Playground Of The Broken Hearts

After a recent Desert Island MP3s post, I ended up going through a bunch of related videos, as one does on Youtube. Judging by the Youtube comments on these songs -always a reliable source- a lot of people who like 80s music are pretty sad the decade is over and wish they could be back there. I’ve never really felt that level of nostalgia as now is clearly so much better than then, with one giant exception.

That’s because I rediscovered an old favourite: Marillion. I’m not going to do a DIMP3s on them because they really reward taking the audio journey that the whole album provides rather than specific songs, but luckily I have so much more to say anyway!

You see, deep down I really, really wish I’d been in the right place and time to be a part of the Marillion scene around the early 80s. A part of the collection of hippies, stoners and wide-eyed nerds that I imagine surrounded a band like this, raging against the modern world and trying to preserve lost mysticism.

Marillion as a band were doing their level best to keep the mysticism alive. Just look at the album covers; they have so much symbolism crammed into every corner that it’s probably more symbolic to see what didn’t make it in. I mean, look at this:


I dream of being here going “That’s great guys, but can we also fit in a lightning bolt that forks but rejoins itself?”

I fully admit I’m probably romantising far too much; imagining long conversations about literature alongside shady brooks and expeditions into ancient wild woods for inspiration. It’s fake nostalgia on my part for a time and zeitgeist that was itself built on nostalgia. The band’s name is short for “Silmarillion”, as in the Tolkien book. Tolkien’s works are full of longing for England past and you can’t miss the running theme in the music about the tragedy of leaving childhood and anger that the world has to be so uncaring about it. Many of the other notable songs cover love and heartbreak; standard musical fare but elevated here by Marillion’s fantastic lyrics.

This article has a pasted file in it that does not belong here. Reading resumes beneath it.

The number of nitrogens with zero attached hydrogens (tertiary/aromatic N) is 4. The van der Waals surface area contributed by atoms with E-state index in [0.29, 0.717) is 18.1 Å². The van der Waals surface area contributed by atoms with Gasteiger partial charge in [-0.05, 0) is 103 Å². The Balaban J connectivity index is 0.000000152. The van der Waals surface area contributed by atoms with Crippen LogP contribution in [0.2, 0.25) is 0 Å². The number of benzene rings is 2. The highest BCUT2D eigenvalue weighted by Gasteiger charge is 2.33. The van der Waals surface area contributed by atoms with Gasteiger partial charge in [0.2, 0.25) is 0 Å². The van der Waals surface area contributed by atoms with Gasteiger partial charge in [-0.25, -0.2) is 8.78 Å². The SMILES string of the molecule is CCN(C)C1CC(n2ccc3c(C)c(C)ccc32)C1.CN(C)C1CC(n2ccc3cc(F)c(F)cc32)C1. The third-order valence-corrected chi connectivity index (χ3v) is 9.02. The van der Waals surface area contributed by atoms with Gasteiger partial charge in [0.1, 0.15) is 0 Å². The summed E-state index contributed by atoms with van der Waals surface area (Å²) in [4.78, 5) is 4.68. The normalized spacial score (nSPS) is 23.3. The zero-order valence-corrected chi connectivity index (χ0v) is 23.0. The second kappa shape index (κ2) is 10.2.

The lyrics are special; weird, wonderful things that sometimes don’t make any sense, full of odd slang, allusions to nursery rhymes but above all passion. I wish I could have been there to help workshop the songs, which I fondly imagined happened in the upstairs room of a pub or at a band practice in someone’s shed on a farm or something equally English.

It’s unfair to talk about how good the lyrics are without quoting some, so here’s an example from Misplaced Childhood, which is probably the album I’ve listened to most. It was hard to keep myself from just putting down entire songs – you really can just drop iinto an album at random and find great wordsmithing – but I’ve restricted myself to a snippet from Childhood’s End? I’ve always liked:

And it was morning
And I found myself mourning,
For a childhood that I thought had disappeared
I looked out the window
And I saw a magpie in the rainbow, the rain had gone
I’m not alone, I turned to the mirror
I saw you, the child, that once loved

The child before they broke his heart
Our heart, the heart that I believed was lost 

Of course, fancy lyrics are nothing without the music to accompany them. Luckily, the soundscape is good too. It’s rich and complex, but rarely gets overcomplicated just for the sake of technique. Fish as vocalist (and it fits perfectly that the lead singer is called Fish) brings the music and lyrics to beautiful life. He’s an excellent singer, soft and delicate when gentleness is called for but not afraid to almost snarl out the words when passionate anger is needed.

It’s not for everyone; I could certainly understand if you were to find them pretentious and overblown. I’ve never looked into their later albums (they’re actually still going) for fear of finding out that they’ve lost the intensity of imagination. But even now I’ll relisten to Script For A Jester’s Tear, Fugazi or Misplaced Childhood and secretly wish that right now I was a burnt out roadie with a huge beard, living in a caravan in a patch of wild wood, surviving on memories and by selling carvings of mystical beasts in a market town. And I’d still be a romantic, pining for the magic.




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